A fact-check defending his record on a health care vote:

Booker's career Campaign Finance file on Open Secrets showing Pharma is not a big supporter.

The Progressive Punch ranking of Senators by their Progressive Score (Booker is #4):

OxyContin Maker Explored Expansion Into "Attractive" Anti-Addiction Market

Source: ProPublica

Secret portions of a lawsuit allege that Purdue Pharma, controlled by the Sackler family, considered capitalizing on the addiction treatment boom — while going to extreme lengths to boost sales of its controversial opioid.

Not content with billions of dollars in profits from the potent painkiller OxyContin, its maker explored expanding into an “attractive market” fueled by the drug’s popularity — treatment of opioid addiction, according to previously secret passages in a court document filed by the state of Massachusetts.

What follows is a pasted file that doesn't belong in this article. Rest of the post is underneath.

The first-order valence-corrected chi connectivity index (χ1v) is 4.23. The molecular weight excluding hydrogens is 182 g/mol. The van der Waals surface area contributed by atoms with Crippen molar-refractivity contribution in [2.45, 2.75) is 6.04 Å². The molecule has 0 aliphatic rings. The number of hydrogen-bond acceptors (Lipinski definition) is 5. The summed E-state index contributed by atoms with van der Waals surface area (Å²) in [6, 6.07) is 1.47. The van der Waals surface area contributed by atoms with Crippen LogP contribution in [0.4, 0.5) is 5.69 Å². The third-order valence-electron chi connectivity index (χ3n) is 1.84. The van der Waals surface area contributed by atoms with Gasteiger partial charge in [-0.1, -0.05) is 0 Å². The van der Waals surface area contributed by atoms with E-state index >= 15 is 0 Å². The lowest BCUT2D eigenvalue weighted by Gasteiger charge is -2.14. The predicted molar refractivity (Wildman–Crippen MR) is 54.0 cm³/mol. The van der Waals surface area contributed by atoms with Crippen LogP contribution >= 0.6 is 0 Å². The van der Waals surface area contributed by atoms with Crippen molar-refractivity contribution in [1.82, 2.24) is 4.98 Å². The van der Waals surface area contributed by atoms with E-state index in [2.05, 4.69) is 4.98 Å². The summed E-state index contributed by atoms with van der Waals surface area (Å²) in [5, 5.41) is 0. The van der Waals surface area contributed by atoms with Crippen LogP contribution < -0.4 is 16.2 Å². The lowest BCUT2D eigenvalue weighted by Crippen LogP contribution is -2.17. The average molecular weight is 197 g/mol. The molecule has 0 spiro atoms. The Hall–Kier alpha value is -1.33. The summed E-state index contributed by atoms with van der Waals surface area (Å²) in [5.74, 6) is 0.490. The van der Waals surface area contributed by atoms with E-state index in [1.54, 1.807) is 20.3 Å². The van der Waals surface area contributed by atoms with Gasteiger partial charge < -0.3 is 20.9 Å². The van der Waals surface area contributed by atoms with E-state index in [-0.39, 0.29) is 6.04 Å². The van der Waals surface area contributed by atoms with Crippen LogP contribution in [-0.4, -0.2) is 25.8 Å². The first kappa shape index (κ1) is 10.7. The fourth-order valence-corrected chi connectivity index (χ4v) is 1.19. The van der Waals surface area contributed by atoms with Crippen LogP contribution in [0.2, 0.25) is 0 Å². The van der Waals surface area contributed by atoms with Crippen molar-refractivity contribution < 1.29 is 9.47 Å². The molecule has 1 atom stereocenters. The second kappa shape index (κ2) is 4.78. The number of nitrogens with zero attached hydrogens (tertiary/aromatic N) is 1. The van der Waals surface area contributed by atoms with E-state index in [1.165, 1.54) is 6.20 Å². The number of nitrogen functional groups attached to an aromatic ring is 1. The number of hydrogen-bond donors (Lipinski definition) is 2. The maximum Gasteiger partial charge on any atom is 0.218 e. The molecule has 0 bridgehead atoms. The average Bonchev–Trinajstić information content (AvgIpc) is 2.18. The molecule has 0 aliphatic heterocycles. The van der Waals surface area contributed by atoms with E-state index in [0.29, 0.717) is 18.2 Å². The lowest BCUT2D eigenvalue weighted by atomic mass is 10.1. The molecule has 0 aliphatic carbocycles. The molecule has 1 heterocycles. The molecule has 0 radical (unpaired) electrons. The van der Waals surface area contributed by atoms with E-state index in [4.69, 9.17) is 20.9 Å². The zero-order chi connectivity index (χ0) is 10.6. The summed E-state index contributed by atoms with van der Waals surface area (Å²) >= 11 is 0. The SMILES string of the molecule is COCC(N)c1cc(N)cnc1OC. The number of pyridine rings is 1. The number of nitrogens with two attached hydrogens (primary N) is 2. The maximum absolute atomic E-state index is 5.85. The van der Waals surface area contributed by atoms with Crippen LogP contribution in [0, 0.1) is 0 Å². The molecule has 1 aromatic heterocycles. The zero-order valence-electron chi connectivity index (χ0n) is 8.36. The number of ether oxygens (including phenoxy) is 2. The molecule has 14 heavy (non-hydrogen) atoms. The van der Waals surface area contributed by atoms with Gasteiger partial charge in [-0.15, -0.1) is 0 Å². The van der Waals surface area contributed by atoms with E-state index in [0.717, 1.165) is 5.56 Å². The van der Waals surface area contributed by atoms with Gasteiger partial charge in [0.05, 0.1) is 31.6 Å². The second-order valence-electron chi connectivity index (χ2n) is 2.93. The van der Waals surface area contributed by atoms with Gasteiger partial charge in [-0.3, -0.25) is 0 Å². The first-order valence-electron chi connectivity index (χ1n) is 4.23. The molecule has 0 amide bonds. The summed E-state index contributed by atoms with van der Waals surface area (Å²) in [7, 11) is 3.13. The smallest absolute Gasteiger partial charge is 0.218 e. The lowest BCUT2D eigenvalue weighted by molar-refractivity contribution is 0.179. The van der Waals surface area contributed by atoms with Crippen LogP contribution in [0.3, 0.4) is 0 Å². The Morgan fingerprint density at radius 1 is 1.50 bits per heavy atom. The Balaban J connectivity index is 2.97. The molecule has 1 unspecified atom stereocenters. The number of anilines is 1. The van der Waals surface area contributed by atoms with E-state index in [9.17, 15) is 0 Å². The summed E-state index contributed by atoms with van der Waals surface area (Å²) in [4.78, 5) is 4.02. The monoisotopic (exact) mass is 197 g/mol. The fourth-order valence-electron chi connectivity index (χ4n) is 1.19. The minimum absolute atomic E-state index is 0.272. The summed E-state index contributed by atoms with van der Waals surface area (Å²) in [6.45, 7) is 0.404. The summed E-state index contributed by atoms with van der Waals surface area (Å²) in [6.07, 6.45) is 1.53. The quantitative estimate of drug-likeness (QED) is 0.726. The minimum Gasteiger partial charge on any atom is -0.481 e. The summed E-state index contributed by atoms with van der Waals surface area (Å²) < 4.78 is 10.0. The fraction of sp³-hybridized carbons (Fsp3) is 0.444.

In internal correspondence beginning in 2014, Purdue Pharma executives discussed how the sale of opioids and the treatment of opioid addiction are “naturally linked” and that the company should expand across “the pain and addiction spectrum,” according to redacted sections of the lawsuit by the Massachusetts attorney general. A member of the billionaire Sackler family, which founded and controls the privately held company, joined in those discussions and urged staff in an email to give “immediate attention” to this business opportunity, the complaint alleges.

ProPublica reviewed the scores of redacted paragraphs in Massachusetts’ 274-page civil complaint against Purdue, eight Sackler family members, company directors and current and former executives, which alleges that they created the opioid epidemic through illegal deceit. These passages remain blacked out at the company’s request after the rest of the complaint was made public on Jan. 15. A Massachusetts Superior Court judge on Monday ordered that the entire document be released, but the judge gave Purdue until Friday to seek a further stay of the ruling.